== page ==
A film by Kent MacKenzie
The Exiles chronicles one night in the lives of young Native American men and women living in the Bunker Hill district of Los Angeles. Based entirely on interviews with the participants and their friends, the film follows a group of exiles – transplants from Southwest reservations – as they flirt, drink, party, fight and dance. With its vivid, high-contrast black and white photography and creative soundtrack, Kent Mackenzie’s gritty depiction of this marginalized Los Angeles community draws comparisons to John Cassavetes, Charles Burnett and Vittorio de Sica.
- Four shorts directed by Kent Mackenzie including Bunker Hill (1956), A Skill for Molina (1964) The Story of a Rodeo Cowboy (1962) and Ivan and His Father (1970).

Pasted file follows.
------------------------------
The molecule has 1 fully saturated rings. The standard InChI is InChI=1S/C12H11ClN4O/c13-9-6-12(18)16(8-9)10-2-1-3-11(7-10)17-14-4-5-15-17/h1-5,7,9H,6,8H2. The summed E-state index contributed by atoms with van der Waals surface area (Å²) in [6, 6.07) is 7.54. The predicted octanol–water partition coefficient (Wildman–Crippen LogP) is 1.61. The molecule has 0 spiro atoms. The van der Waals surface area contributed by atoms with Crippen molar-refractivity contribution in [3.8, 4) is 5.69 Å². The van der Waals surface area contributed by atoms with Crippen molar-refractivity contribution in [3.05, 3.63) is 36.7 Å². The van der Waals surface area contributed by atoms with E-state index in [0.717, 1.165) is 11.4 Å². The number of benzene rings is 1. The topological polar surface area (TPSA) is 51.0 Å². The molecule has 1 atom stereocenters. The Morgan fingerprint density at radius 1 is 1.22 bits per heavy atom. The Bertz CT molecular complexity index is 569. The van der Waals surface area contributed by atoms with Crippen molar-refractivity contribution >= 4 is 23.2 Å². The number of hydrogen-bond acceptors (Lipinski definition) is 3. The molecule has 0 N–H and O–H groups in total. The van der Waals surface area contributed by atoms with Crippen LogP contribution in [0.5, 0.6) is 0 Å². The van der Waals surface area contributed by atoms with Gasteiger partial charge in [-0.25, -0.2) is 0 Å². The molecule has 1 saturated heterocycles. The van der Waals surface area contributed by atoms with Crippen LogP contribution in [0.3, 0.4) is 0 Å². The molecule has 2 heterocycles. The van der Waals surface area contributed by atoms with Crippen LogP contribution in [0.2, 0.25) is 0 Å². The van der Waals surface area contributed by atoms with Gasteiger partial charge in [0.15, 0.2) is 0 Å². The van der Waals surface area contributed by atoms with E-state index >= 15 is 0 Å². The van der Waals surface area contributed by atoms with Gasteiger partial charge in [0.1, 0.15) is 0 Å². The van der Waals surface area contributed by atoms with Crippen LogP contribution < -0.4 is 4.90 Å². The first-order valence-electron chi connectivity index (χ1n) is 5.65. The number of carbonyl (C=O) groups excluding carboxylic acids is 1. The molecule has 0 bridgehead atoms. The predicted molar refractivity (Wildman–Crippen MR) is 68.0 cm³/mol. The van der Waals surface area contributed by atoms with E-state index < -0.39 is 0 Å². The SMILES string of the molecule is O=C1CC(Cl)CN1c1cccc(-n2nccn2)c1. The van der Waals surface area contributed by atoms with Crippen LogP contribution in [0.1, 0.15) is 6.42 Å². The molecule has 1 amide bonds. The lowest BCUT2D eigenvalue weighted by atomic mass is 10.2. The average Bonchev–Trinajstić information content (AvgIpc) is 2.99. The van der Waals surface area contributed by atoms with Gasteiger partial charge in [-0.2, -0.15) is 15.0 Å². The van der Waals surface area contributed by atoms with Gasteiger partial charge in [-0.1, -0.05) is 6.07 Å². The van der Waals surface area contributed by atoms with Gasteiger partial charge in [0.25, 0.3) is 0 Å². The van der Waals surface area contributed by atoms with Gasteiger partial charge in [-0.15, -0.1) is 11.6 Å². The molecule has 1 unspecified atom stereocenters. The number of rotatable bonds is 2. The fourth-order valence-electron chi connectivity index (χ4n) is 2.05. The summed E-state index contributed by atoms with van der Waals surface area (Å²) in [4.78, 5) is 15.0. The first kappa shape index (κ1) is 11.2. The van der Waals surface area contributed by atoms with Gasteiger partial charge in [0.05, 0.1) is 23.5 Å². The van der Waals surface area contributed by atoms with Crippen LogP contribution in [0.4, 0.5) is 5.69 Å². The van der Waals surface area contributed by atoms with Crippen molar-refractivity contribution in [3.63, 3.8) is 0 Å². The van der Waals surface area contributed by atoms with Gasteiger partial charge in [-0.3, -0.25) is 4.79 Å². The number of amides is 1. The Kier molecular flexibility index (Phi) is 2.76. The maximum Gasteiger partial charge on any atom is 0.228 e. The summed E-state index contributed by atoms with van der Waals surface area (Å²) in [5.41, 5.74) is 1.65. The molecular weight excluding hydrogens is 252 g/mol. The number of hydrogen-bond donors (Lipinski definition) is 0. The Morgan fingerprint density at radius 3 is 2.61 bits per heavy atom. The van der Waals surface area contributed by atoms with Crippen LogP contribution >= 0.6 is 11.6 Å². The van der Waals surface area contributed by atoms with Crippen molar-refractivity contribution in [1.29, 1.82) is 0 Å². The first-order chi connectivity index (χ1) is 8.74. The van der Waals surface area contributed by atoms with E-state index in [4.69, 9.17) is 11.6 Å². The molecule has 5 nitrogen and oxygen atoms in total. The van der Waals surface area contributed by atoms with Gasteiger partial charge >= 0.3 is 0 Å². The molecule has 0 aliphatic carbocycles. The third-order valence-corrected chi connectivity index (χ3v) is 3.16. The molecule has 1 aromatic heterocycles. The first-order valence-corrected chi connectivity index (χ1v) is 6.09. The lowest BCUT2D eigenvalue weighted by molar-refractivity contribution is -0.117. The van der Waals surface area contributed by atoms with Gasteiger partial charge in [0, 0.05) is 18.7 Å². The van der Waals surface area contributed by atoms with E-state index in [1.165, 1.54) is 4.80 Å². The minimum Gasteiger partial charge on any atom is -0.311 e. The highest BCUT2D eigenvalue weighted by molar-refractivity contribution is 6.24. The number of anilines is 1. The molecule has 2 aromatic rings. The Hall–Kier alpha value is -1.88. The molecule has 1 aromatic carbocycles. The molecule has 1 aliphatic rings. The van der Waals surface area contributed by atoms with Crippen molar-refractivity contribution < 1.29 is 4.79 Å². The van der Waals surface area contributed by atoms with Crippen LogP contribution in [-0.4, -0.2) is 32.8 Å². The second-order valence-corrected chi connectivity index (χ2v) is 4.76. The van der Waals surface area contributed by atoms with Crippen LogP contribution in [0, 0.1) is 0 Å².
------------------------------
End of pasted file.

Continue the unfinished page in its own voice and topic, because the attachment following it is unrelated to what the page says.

- Commentary featuring Sherman Alexie and Sean Axmaker.
- 2008 theatrical trailer.
- Los Angeles Plays Itself (2003 - extracts from Thom Anderson’s film.
- Opening night panel discussion at UCLA (audio).
- Last Days of Angels Flight (1969) - short film by Robert Kirste.
- Bunker Hill: A Tale of Urban Renewal (2009) - short film by Greg Kimble.
- White Fawn’s Devotion (1910) thought to be the first film directed by a Native American.
- Charles Burnett and Sherman Alexie on the Leonard Lopate Show (audio).
- Sherman Alexie interviewed by Sean Axmaker (audio).
- Stills gallery.
- Downloadable PGF files of Kent Mackenzie scripts and film notes.
English for the hard-of-hearing
Original aspect ratio
- 2 Europe (except Russia, Ukraine, and Belarus), Middle East, Egypt, Japan, South Africa, Swaziland, Lesotho, Greenland, French Overseas departments and territories